What’s the best way to finish your training for 100 miles around London on the road bike next week? Answer: take your fat bike up into the mountains for some hike-a-bike!
I’ve never walked or biked in the Howgill Fells, but they’ve always been in my consciousness as some kind of Lakes-Dales hybrid where you tend not to find lots of people. Today was the day!
Parking up in Sedburgh, its not long before the hike-a-bike begins, as height is rapidly gained. The weather over this side of the country was supposed to be nicer, but there was still a strong, cold easterly making the going hard. I walked up the last section with a group of four walkers who were doing the Dales High Way, and had been battered by the wind all week on the fells.
On top at last, there was a promise of endless sweet singletrack descending Bowderdale. And there was. Some of it was a bit narrow, meaning extra care had to be taken to avoid clipping the pedals on the side. Some of it was a bit steep-sided, so the penalty for mistakes would be a tumble to the river. Amazing scenery, and after leaving the walkers behind on the top, not a soul in sight.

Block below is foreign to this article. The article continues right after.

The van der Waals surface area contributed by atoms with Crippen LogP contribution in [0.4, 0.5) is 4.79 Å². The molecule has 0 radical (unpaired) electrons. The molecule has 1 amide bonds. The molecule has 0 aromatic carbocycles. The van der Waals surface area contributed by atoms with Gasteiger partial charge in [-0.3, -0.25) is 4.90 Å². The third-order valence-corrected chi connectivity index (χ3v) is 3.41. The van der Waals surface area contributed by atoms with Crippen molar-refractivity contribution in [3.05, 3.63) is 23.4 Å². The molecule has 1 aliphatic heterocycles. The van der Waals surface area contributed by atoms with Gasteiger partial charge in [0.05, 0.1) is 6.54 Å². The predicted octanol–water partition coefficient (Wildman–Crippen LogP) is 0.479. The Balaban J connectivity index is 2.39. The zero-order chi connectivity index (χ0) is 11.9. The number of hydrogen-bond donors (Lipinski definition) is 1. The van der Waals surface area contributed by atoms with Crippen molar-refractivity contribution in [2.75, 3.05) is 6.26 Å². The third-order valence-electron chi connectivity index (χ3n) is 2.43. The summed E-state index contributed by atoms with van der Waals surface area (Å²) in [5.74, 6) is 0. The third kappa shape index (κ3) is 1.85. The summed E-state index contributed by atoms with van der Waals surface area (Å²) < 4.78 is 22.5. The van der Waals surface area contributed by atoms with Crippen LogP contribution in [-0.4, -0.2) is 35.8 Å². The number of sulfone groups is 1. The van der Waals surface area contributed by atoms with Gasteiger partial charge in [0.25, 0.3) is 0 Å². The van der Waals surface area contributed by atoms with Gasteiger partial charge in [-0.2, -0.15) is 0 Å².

All good things must come to an end, and eventually I arrived at Bowderdale village. Using the back roads and cycle track, I made my way around to Ravenstonedale, where Liz and I spend New Year this year – happy memories! I could even see Wildboar Fell, which we climbed in the snow on New Year’s Day!
From Ravenstonedale the route takes the dead-end road towards Adamthwaite, taking the bridleway off towards Murthwaite. From here there is a succession of beautiful singletrack heading up then down all the way back to Sedburgh.
A long, hard mountain route, but given how dry it has been, conditions were perfect.